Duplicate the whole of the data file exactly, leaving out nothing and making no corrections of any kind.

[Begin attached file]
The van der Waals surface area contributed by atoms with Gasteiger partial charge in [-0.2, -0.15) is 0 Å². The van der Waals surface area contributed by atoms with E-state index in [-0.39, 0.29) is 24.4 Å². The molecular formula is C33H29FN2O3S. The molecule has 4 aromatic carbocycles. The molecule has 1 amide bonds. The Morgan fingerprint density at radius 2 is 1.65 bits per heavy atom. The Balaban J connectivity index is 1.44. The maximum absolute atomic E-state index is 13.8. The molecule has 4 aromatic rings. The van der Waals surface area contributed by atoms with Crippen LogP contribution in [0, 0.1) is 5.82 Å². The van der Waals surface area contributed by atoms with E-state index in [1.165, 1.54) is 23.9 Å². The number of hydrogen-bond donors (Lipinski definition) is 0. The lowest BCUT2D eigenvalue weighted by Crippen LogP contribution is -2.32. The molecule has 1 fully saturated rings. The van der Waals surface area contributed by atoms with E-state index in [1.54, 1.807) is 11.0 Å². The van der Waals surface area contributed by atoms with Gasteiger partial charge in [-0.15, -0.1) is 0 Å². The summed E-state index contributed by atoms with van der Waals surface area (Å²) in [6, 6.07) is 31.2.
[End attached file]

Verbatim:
The van der Waals surface area contributed by atoms with Gasteiger partial charge in [-0.2, -0.15) is 0 Å². The van der Waals surface area contributed by atoms with E-state index in [-0.39, 0.29) is 24.4 Å². The molecular formula is C33H29FN2O3S. The molecule has 4 aromatic carbocycles. The molecule has 1 amide bonds. The Morgan fingerprint density at radius 2 is 1.65 bits per heavy atom. The Balaban J connectivity index is 1.44. The maximum absolute atomic E-state index is 13.8. The molecule has 4 aromatic rings. The van der Waals surface area contributed by atoms with Crippen LogP contribution in [0, 0.1) is 5.82 Å². The van der Waals surface area contributed by atoms with E-state index in [1.165, 1.54) is 23.9 Å². The number of hydrogen-bond donors (Lipinski definition) is 0. The lowest BCUT2D eigenvalue weighted by Crippen LogP contribution is -2.32. The molecule has 1 fully saturated rings. The van der Waals surface area contributed by atoms with E-state index in [1.54, 1.807) is 11.0 Å². The van der Waals surface area contributed by atoms with Gasteiger partial charge in [-0.15, -0.1) is 0 Å². The summed E-state index contributed by atoms with van der Waals surface area (Å²) in [6, 6.07) is 31.2.